Fish intake and the long-chain omega-3 polyunsaturated fatty acids (PUFAs) in fish have been suggested to lower the risk of cognitive decline. We assessed whether serum long-chain omega-3 PUFAs eicosapentaenoic acid (EPA), docosapentaenoic acid (DPA) and docosahexaenoic acid (DHA) are associated with performance on neuropsychological tests in an older population and whether exposure to methylmercury, mainly from fish, or apolipoprotein-E4 (Apo-E4) phenotype can modify the associations.
A total of 768 participants from the population-based Kuopio Ischaemic Heart Disease Risk Factor Study were included. Cognitive function was measured using five neuropsychological tests: the Trail Making Test, the Verbal Fluency Test, the Selective Reminding Test, the Visual Reproduction Test and the Mini Mental State Exam. Multivariate-adjusted analysis of covariance and linear regression were used to analyze the cross-sectional associations.
We found statistically significant associations between serum EPA+DPA+DHA and better performance in the Trail Making Test and the Verbal Fluency Test. The individual associations with EPA and DHA were similar with the findings with EPA+DPA+DHA, although the associations with DHA were stronger. No associations were observed with serum DPA. Pubic hair mercury content was associated only with a worse performance in the Trail Making Test, and mercury had only little impact on the associations between the serum PUFAs and cognitive performance. Apo-E4 phenotype did not modify the associations with PUFAs or mercury.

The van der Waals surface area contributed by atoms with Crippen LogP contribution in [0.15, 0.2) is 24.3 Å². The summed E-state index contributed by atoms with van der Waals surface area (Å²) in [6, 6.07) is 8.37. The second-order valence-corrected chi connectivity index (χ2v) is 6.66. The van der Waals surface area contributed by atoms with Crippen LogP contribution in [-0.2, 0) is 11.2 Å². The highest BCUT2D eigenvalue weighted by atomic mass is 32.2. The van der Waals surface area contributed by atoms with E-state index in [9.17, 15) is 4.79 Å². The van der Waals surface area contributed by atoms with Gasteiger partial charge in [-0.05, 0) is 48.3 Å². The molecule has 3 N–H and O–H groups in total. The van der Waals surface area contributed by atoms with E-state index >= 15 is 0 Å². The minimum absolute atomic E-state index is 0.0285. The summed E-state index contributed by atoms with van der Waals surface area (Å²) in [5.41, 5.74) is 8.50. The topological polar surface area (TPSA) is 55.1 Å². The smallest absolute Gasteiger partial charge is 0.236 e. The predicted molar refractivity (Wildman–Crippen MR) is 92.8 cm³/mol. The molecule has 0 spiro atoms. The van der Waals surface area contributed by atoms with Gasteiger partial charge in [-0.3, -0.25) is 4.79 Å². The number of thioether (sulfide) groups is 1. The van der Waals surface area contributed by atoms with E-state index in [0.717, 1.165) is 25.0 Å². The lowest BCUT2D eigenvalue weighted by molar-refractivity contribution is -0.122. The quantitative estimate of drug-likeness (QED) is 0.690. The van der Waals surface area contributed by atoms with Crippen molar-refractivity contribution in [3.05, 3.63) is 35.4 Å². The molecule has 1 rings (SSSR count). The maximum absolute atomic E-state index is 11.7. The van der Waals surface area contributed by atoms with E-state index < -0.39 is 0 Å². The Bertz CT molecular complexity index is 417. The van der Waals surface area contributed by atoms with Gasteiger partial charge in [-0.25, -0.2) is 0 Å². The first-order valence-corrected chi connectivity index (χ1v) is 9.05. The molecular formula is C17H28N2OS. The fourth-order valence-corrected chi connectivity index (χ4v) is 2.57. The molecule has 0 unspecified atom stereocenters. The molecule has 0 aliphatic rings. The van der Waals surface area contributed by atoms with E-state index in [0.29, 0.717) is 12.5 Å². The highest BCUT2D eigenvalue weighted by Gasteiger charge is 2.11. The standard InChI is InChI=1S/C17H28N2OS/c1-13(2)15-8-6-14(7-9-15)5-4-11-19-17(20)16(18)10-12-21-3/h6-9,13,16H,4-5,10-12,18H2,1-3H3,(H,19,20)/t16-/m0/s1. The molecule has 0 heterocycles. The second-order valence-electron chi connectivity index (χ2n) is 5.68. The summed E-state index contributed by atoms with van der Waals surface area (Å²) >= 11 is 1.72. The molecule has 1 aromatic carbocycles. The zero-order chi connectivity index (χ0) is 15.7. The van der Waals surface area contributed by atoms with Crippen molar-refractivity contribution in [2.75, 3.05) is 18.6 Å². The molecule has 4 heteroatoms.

Higher serum long-chain omega-3 PUFA concentrations were associated with better performance on neuropsychological tests of frontal lobe functioning in older men and women. Mercury exposure or Apo-E4 phenotype had little impact on cognitive performance.